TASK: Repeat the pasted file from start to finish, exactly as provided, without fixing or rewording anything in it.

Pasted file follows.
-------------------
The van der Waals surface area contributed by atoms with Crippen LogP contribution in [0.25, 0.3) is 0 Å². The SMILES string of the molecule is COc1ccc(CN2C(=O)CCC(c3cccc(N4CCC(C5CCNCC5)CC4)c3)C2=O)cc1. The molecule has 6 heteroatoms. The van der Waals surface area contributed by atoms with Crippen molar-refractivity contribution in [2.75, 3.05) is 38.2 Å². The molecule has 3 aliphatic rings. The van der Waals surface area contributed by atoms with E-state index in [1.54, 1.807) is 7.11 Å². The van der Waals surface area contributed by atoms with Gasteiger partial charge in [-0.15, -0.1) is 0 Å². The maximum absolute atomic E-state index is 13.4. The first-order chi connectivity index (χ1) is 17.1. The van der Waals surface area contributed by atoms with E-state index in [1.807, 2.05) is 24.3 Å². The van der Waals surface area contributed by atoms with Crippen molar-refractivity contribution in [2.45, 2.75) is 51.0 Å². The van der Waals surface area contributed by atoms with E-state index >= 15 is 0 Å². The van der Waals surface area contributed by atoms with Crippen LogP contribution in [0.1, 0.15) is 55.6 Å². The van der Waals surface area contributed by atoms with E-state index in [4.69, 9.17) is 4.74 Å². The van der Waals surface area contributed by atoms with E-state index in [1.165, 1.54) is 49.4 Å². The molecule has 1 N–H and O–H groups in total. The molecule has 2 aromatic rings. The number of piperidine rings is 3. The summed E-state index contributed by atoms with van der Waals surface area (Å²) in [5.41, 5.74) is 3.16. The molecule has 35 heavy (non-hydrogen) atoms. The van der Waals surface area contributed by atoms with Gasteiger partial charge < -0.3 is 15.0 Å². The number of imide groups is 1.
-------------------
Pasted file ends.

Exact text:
The van der Waals surface area contributed by atoms with Crippen LogP contribution in [0.25, 0.3) is 0 Å². The SMILES string of the molecule is COc1ccc(CN2C(=O)CCC(c3cccc(N4CCC(C5CCNCC5)CC4)c3)C2=O)cc1. The molecule has 6 heteroatoms. The van der Waals surface area contributed by atoms with Crippen molar-refractivity contribution in [2.75, 3.05) is 38.2 Å². The molecule has 3 aliphatic rings. The van der Waals surface area contributed by atoms with E-state index in [1.54, 1.807) is 7.11 Å². The van der Waals surface area contributed by atoms with Gasteiger partial charge in [-0.15, -0.1) is 0 Å². The maximum absolute atomic E-state index is 13.4. The first-order chi connectivity index (χ1) is 17.1. The van der Waals surface area contributed by atoms with E-state index in [1.807, 2.05) is 24.3 Å². The van der Waals surface area contributed by atoms with Crippen molar-refractivity contribution in [2.45, 2.75) is 51.0 Å². The van der Waals surface area contributed by atoms with E-state index >= 15 is 0 Å². The van der Waals surface area contributed by atoms with Crippen LogP contribution in [0.1, 0.15) is 55.6 Å². The van der Waals surface area contributed by atoms with E-state index in [4.69, 9.17) is 4.74 Å². The van der Waals surface area contributed by atoms with E-state index in [1.165, 1.54) is 49.4 Å². The molecule has 1 N–H and O–H groups in total. The molecule has 2 aromatic rings. The number of piperidine rings is 3. The summed E-state index contributed by atoms with van der Waals surface area (Å²) in [5.41, 5.74) is 3.16. The molecule has 35 heavy (non-hydrogen) atoms. The van der Waals surface area contributed by atoms with Gasteiger partial charge < -0.3 is 15.0 Å². The number of imide groups is 1.